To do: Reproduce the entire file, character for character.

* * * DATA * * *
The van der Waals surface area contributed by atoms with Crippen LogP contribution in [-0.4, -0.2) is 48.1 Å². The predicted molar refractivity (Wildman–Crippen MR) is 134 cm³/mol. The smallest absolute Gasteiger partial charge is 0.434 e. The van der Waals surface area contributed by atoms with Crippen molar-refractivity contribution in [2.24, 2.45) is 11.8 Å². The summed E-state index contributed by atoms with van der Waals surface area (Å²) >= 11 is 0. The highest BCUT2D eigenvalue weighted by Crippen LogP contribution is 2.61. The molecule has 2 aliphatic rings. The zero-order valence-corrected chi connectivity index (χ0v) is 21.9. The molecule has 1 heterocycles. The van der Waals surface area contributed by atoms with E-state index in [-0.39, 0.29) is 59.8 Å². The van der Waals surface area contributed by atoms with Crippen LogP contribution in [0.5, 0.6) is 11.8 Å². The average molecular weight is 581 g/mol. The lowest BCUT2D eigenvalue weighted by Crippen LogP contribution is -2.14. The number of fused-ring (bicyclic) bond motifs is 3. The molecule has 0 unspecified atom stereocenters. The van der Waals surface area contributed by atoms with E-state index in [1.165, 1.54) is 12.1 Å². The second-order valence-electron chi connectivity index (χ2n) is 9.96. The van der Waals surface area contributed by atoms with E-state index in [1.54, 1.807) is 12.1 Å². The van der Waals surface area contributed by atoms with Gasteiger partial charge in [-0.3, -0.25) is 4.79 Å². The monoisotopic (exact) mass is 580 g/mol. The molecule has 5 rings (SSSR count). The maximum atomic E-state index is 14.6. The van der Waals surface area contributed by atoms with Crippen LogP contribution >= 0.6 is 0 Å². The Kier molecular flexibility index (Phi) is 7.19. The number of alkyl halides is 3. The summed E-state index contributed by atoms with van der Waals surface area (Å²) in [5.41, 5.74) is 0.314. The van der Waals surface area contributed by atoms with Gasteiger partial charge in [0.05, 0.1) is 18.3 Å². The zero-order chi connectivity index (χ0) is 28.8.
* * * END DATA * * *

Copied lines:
The van der Waals surface area contributed by atoms with Crippen LogP contribution in [-0.4, -0.2) is 48.1 Å². The predicted molar refractivity (Wildman–Crippen MR) is 134 cm³/mol. The smallest absolute Gasteiger partial charge is 0.434 e. The van der Waals surface area contributed by atoms with Crippen molar-refractivity contribution in [2.24, 2.45) is 11.8 Å². The summed E-state index contributed by atoms with van der Waals surface area (Å²) >= 11 is 0. The highest BCUT2D eigenvalue weighted by Crippen LogP contribution is 2.61. The molecule has 2 aliphatic rings. The zero-order valence-corrected chi connectivity index (χ0v) is 21.9. The molecule has 1 heterocycles. The van der Waals surface area contributed by atoms with E-state index in [-0.39, 0.29) is 59.8 Å². The van der Waals surface area contributed by atoms with Crippen LogP contribution in [0.5, 0.6) is 11.8 Å². The average molecular weight is 581 g/mol. The lowest BCUT2D eigenvalue weighted by Crippen LogP contribution is -2.14. The number of fused-ring (bicyclic) bond motifs is 3. The molecule has 0 unspecified atom stereocenters. The van der Waals surface area contributed by atoms with E-state index in [1.165, 1.54) is 12.1 Å². The second-order valence-electron chi connectivity index (χ2n) is 9.96. The van der Waals surface area contributed by atoms with E-state index in [1.54, 1.807) is 12.1 Å². The van der Waals surface area contributed by atoms with Gasteiger partial charge in [-0.3, -0.25) is 4.79 Å². The monoisotopic (exact) mass is 580 g/mol. The molecule has 5 rings (SSSR count). The maximum atomic E-state index is 14.6. The van der Waals surface area contributed by atoms with Crippen LogP contribution >= 0.6 is 0 Å². The Kier molecular flexibility index (Phi) is 7.19. The number of alkyl halides is 3. The summed E-state index contributed by atoms with van der Waals surface area (Å²) in [5.41, 5.74) is 0.314. The van der Waals surface area contributed by atoms with Gasteiger partial charge in [0.05, 0.1) is 18.3 Å². The zero-order chi connectivity index (χ0) is 28.8.